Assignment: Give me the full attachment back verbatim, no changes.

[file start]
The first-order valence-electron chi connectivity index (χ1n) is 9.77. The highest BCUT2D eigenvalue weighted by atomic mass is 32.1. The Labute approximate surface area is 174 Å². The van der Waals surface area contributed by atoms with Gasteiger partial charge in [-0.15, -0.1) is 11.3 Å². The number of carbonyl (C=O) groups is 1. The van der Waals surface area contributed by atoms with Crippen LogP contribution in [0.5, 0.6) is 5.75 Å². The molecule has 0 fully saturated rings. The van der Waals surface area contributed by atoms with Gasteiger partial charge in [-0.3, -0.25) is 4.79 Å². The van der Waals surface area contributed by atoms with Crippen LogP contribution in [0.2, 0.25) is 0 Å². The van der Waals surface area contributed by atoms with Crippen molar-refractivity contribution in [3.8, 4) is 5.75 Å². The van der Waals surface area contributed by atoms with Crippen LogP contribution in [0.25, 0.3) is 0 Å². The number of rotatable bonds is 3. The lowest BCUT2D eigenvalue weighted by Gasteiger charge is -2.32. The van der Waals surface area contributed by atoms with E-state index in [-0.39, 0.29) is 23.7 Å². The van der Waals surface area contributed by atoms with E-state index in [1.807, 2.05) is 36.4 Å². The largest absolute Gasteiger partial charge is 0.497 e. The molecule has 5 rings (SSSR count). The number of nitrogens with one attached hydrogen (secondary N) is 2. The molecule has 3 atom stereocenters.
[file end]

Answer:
The first-order valence-electron chi connectivity index (χ1n) is 9.77. The highest BCUT2D eigenvalue weighted by atomic mass is 32.1. The Labute approximate surface area is 174 Å². The van der Waals surface area contributed by atoms with Gasteiger partial charge in [-0.15, -0.1) is 11.3 Å². The number of carbonyl (C=O) groups is 1. The van der Waals surface area contributed by atoms with Crippen LogP contribution in [0.5, 0.6) is 5.75 Å². The molecule has 0 fully saturated rings. The van der Waals surface area contributed by atoms with Gasteiger partial charge in [-0.3, -0.25) is 4.79 Å². The van der Waals surface area contributed by atoms with Crippen LogP contribution in [0.2, 0.25) is 0 Å². The van der Waals surface area contributed by atoms with Crippen molar-refractivity contribution in [3.8, 4) is 5.75 Å². The van der Waals surface area contributed by atoms with Crippen LogP contribution in [0.25, 0.3) is 0 Å². The number of rotatable bonds is 3. The lowest BCUT2D eigenvalue weighted by Gasteiger charge is -2.32. The van der Waals surface area contributed by atoms with E-state index in [-0.39, 0.29) is 23.7 Å². The van der Waals surface area contributed by atoms with E-state index in [1.807, 2.05) is 36.4 Å². The largest absolute Gasteiger partial charge is 0.497 e. The molecule has 5 rings (SSSR count). The number of nitrogens with one attached hydrogen (secondary N) is 2. The molecule has 3 atom stereocenters.